Click on the Pinterest images below to link back to their original source for some yummy Meatless Monday meals!





Happy Meatless Monday, Everyone!

Meatless Monday – Eat the Rainbow!

image

One easy way to a healthier diet is eating lots and lots of different colors. But, why? Phytochemicals are naturally found in plants and help make the blueberry so blue, the spinach super green, and cherries that deep, dark red. These suckers can help stave off cancers, too. A more colorful diet makes for a more diverse intake of essential vitamins and antioxidants. So, what does this mean? If you want a better balance of all the good things our bodies need – Eat the Rainbow, friends!


Find out how Phytochemicals can help fight cancer, from the American Institute for Cancer Research


I am not a perfect eater. In fact, even though I’m a vegetarian, I still love junk food – like the salty stuff on occasion – and chocolate (it has its own food group in my house, y’all), not to mention pastas and rice. But, I also love my fruits and veggies. And I know they are damn good for me, which is why I eat them daily and drink them often, to give myself that great colorful burst of phytochemical-rich foods.

All the yummy goodness in the picture above went into one of my breakfast smoothies this weekend, as well as a few things not pictured: frozen mango, a whole banana and a small dollop of peanut butter (there was no spinach left in the house – had to resort to my second favorite high protein source), plus some good old H2O. Yes. Yes, it was delicious. So delish that I had to share it.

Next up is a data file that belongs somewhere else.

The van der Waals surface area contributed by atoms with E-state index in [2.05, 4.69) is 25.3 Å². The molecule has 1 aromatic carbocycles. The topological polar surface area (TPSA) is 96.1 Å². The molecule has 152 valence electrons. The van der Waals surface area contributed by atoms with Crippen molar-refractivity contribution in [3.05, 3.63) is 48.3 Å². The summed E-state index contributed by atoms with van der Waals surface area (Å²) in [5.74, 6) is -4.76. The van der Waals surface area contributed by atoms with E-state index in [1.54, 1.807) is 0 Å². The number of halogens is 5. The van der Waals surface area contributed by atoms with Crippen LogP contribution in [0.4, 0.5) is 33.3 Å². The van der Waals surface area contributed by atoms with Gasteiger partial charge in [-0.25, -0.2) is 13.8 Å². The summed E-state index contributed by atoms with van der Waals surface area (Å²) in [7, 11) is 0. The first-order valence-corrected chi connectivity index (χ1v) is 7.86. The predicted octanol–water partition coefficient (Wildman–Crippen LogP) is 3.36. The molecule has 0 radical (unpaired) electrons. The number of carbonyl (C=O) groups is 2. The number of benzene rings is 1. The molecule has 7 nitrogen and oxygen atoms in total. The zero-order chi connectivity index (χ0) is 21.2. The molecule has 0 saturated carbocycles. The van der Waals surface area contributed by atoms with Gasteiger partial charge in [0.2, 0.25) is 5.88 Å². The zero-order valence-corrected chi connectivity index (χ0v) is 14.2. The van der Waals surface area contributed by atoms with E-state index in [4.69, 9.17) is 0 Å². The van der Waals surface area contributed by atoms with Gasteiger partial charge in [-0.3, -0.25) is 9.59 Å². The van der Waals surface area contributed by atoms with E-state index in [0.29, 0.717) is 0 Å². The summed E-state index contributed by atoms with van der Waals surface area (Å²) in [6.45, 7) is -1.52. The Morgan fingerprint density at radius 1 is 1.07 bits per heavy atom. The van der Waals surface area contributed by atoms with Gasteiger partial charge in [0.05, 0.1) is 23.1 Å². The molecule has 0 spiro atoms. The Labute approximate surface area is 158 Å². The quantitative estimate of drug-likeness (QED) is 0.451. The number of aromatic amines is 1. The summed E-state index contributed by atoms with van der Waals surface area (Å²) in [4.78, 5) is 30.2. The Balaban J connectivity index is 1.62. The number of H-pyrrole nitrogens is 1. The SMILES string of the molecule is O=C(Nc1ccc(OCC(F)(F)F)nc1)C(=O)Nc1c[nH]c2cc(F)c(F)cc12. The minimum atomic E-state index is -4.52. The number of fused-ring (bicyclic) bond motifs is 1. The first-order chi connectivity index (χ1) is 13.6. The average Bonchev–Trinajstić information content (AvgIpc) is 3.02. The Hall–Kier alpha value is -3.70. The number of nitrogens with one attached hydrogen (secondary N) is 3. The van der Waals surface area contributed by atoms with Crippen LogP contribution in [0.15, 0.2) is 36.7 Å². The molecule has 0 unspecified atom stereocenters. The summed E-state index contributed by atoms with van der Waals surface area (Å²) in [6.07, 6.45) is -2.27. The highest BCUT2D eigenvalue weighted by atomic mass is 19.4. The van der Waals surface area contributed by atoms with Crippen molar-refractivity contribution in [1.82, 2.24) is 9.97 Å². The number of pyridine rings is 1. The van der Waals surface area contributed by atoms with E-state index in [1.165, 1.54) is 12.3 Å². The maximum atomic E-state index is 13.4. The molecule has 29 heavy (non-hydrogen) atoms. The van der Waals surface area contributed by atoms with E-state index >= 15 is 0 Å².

Happy Meatless Monday, y’all!

Meatless Monday…All About the Birds

This weekend I was sitting with my friend, her mom and her mom’s friend, talking about animal related things, and Miss M, as I’ll call her, asked me when I made the connection and became a Vegetarian – what was it that flipped the switch? Unlike a lot of questions I get asked about my lifestyle choices, I didn’t have to think carefully before answering her, because I instantly knew the answer: it was the broken chicken leg.

In a sense, I would say I was becoming a Vegetarian for years, without even realizing it. As a new mom and owner of a childcare, I really want to ensure my kids were all getting the healthiest of foods, living as chemical free as possible and wearing clothes that didn’t come from animals skins. I began to do research on the foods we ate. Organic vs. Non-Organic. Natural vs. Organic. Pesticides. Antibiotics. Animal Rights. Factory farming. Free range. Animal testing and experimentation. Animals for entertainment. The fur industry. Chemicals in cleaners… Seriously, you name it, I wanted to learn about it. And this took me down a road that led to some painful discoveries about my diet and lifestyle.